First of all, I’ve said it before and I’ll say it again: Rock stars can’t see much of anything when they’re on stage performing. So whenever I read that a hero who is singing and performing his heart out in front of a screaming crowd of thousands (probably with a good portion of women in the front rows flashing their boobs) looks out into the crowd and locks onto the heroine, I’m skeptical to say the least.
And still, I’ve read this turd of a plot device more times than I care to count. Recently, even. (*cough* Picture Perfect *cough*) I HATE that it happened here yet again.
But I’m no quitter, so I persevered and read on, even after stumbling into one of my biggest rock star romance pet peeves, only to be smacked in the face by ANOTHER of my romance pet peeves: a bitchy heroine.
After Walker serenades Maddison during his concert, he asks for her phone number. Maddison’s reaction is so far from normal that I had to re-read it a few times to make sure I wasn’t missing something. In a similar situation, I might’ve told the rockstar either, a) No thank you, I’m not interested, or b) Sure! Here you go. Those were the only reasonable responses I could come up with.
And the fact that the author chose to make her boss a smarmy weasel of an LA talent agent? Cliche much?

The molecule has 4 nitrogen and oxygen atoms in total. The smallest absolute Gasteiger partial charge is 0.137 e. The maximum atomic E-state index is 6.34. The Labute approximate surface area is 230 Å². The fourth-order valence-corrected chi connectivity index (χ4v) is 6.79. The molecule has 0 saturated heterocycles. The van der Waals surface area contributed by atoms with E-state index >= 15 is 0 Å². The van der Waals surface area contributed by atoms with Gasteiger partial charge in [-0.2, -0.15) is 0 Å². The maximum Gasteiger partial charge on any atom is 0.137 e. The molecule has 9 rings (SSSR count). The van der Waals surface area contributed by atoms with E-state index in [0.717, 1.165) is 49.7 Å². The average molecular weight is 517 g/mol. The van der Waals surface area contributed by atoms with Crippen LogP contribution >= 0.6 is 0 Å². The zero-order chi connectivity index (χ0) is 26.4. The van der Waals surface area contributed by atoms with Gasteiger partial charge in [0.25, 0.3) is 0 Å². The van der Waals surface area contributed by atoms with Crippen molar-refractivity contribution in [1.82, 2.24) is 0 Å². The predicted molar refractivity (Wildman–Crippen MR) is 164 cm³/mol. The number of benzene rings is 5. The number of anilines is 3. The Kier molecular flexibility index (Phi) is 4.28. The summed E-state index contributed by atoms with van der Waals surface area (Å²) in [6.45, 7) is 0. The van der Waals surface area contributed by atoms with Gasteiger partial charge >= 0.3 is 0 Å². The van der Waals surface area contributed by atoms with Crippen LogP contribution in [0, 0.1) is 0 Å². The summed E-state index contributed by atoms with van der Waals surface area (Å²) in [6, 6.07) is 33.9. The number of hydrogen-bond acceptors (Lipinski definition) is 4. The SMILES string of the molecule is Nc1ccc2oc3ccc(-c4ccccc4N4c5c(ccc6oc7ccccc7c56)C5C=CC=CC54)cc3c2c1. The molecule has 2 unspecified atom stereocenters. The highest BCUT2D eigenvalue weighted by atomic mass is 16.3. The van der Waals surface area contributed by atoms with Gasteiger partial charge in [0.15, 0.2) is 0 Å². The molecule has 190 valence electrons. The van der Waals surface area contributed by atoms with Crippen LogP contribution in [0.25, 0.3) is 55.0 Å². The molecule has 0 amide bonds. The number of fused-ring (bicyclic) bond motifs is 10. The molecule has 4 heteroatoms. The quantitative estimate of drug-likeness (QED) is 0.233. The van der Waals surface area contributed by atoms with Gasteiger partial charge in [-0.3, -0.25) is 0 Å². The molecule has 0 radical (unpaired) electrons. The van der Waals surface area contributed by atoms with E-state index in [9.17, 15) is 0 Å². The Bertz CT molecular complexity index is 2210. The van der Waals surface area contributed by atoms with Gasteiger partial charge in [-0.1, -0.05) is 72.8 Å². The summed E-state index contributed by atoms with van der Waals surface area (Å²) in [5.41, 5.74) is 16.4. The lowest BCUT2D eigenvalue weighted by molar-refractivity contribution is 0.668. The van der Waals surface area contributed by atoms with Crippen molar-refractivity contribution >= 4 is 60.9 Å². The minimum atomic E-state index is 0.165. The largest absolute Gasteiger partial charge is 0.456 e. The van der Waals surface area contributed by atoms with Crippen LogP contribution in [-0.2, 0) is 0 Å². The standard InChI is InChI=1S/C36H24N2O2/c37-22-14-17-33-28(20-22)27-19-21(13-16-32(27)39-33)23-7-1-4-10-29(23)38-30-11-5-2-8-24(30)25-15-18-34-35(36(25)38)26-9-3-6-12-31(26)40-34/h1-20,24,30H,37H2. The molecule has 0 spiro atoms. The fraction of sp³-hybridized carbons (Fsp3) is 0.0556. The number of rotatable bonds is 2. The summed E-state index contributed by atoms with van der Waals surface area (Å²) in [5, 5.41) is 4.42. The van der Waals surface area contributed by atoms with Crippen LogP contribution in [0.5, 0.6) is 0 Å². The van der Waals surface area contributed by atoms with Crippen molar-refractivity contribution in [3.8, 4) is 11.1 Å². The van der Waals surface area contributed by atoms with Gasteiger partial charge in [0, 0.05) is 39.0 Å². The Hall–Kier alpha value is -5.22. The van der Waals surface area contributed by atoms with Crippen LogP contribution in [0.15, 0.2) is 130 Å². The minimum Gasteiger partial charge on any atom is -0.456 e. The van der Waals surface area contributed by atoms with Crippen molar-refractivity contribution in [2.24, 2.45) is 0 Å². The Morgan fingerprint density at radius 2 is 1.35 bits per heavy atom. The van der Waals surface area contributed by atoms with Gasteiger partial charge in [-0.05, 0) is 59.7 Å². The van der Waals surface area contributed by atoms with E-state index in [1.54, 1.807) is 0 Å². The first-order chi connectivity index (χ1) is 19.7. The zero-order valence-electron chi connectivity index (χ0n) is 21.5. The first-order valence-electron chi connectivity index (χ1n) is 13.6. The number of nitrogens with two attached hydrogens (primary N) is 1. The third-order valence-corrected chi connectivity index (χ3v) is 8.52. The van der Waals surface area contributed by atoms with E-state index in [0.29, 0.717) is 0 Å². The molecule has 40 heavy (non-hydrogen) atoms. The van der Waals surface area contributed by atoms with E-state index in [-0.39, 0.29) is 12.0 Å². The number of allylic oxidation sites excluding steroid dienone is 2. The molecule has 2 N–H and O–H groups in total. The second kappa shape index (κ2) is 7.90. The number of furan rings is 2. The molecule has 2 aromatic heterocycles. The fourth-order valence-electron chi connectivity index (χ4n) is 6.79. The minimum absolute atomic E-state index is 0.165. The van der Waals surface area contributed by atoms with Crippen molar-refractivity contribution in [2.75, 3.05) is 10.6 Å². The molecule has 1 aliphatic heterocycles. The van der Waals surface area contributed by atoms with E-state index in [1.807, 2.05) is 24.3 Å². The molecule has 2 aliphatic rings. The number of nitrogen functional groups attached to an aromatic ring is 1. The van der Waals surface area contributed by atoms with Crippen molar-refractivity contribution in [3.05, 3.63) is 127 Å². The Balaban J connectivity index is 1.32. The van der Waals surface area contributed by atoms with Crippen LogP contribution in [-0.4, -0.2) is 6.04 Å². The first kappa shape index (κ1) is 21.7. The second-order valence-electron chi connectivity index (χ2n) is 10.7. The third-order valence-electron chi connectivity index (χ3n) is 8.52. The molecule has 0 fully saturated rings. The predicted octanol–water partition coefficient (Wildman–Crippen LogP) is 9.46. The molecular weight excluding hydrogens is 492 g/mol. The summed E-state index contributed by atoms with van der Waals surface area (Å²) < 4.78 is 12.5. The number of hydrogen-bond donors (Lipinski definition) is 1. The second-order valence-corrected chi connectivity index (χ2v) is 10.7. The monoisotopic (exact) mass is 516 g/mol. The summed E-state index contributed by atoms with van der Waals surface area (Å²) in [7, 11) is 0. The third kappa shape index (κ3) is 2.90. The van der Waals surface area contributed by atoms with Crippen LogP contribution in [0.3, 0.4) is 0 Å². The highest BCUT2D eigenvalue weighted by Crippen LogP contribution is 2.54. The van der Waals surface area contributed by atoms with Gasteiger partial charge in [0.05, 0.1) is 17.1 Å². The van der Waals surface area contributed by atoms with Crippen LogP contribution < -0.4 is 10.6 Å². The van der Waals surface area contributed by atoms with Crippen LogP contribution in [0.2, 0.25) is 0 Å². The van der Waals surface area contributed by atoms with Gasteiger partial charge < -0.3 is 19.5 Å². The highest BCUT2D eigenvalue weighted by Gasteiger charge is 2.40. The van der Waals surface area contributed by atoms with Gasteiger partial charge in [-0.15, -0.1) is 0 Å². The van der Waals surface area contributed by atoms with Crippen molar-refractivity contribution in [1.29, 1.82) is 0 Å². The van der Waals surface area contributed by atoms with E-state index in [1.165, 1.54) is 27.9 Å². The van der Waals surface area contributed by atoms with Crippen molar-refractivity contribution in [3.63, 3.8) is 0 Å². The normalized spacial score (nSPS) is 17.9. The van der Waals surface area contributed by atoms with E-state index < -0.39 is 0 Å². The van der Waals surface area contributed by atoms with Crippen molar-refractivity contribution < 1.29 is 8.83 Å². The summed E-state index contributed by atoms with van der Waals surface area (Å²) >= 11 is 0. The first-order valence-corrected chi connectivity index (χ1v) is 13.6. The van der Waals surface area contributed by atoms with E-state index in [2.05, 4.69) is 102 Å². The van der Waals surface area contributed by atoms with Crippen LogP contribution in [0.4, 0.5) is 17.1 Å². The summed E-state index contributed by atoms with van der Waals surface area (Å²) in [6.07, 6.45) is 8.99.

Then there’s a “big revelation” about the hero about halfway through the story. I won’t give any details away, but I can say that it was totally lame and made me dislike the heroine even more than I already did. (Which was quite a lot)
The only thing that made me award this one even 1-star was the fact that Walker wasn’t a stereotypical manwhore of a rockstar. I appreciated that there were no stories about how many groupies Walker had banged. Although, in this case, I might not have been too upset with the thought of Walker giving Maddison the syphilis he picked up from a groupie. But again, I digress...
All in all, this is a bitter, eye-roll-inducing stew of cliches and annoying crap that I wouldn’t recommend to anyone I liked. Maybe I’d recommend it to someone I didn’t like. But even then, I’d probably feel bad about it.
Does this book contribute to or help crush the romance stigma?
This book IS the romance stigma.
Other reading suggestions
For GOOD rockstar romance, read Beat by Vi Keeland or any of the Stage Dive series by Kylie Scott.
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